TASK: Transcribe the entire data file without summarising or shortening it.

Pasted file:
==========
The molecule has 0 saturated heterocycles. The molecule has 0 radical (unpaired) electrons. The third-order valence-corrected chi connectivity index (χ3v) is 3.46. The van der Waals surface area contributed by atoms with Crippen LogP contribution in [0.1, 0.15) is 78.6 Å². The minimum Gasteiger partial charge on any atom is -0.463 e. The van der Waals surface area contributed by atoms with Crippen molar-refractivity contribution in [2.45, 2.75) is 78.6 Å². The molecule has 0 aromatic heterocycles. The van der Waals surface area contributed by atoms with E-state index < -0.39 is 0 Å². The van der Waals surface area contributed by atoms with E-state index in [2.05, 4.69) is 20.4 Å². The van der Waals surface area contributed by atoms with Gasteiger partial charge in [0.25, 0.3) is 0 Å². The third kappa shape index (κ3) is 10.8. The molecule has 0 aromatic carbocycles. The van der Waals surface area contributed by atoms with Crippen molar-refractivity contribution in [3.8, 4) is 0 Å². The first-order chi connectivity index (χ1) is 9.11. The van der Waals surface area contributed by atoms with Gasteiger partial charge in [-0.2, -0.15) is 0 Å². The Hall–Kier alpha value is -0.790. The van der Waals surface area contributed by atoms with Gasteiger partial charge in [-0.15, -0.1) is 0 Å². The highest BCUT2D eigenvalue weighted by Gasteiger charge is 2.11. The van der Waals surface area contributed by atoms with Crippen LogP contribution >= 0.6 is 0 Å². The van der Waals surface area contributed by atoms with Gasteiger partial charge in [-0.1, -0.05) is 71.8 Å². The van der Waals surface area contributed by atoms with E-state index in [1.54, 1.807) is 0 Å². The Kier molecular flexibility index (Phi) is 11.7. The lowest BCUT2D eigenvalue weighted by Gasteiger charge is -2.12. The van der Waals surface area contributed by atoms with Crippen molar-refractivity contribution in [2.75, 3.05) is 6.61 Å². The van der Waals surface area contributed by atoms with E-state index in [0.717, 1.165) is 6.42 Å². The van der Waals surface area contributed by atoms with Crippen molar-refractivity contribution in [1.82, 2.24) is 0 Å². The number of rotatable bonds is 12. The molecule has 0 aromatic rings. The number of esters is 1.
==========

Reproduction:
The molecule has 0 saturated heterocycles. The molecule has 0 radical (unpaired) electrons. The third-order valence-corrected chi connectivity index (χ3v) is 3.46. The van der Waals surface area contributed by atoms with Crippen LogP contribution in [0.1, 0.15) is 78.6 Å². The minimum Gasteiger partial charge on any atom is -0.463 e. The van der Waals surface area contributed by atoms with Crippen molar-refractivity contribution in [2.45, 2.75) is 78.6 Å². The molecule has 0 aromatic heterocycles. The van der Waals surface area contributed by atoms with E-state index < -0.39 is 0 Å². The van der Waals surface area contributed by atoms with E-state index in [2.05, 4.69) is 20.4 Å². The van der Waals surface area contributed by atoms with Gasteiger partial charge in [0.25, 0.3) is 0 Å². The third kappa shape index (κ3) is 10.8. The molecule has 0 aromatic carbocycles. The van der Waals surface area contributed by atoms with Crippen molar-refractivity contribution in [3.8, 4) is 0 Å². The first-order chi connectivity index (χ1) is 9.11. The van der Waals surface area contributed by atoms with Gasteiger partial charge in [-0.2, -0.15) is 0 Å². The Hall–Kier alpha value is -0.790. The van der Waals surface area contributed by atoms with Gasteiger partial charge in [-0.15, -0.1) is 0 Å². The highest BCUT2D eigenvalue weighted by Gasteiger charge is 2.11. The van der Waals surface area contributed by atoms with Crippen LogP contribution >= 0.6 is 0 Å². The van der Waals surface area contributed by atoms with Gasteiger partial charge in [-0.1, -0.05) is 71.8 Å². The van der Waals surface area contributed by atoms with E-state index in [1.54, 1.807) is 0 Å². The Kier molecular flexibility index (Phi) is 11.7. The lowest BCUT2D eigenvalue weighted by Gasteiger charge is -2.12. The van der Waals surface area contributed by atoms with Crippen molar-refractivity contribution in [2.75, 3.05) is 6.61 Å². The van der Waals surface area contributed by atoms with E-state index in [0.717, 1.165) is 6.42 Å². The van der Waals surface area contributed by atoms with Crippen molar-refractivity contribution in [1.82, 2.24) is 0 Å². The number of rotatable bonds is 12. The molecule has 0 aromatic rings. The number of esters is 1.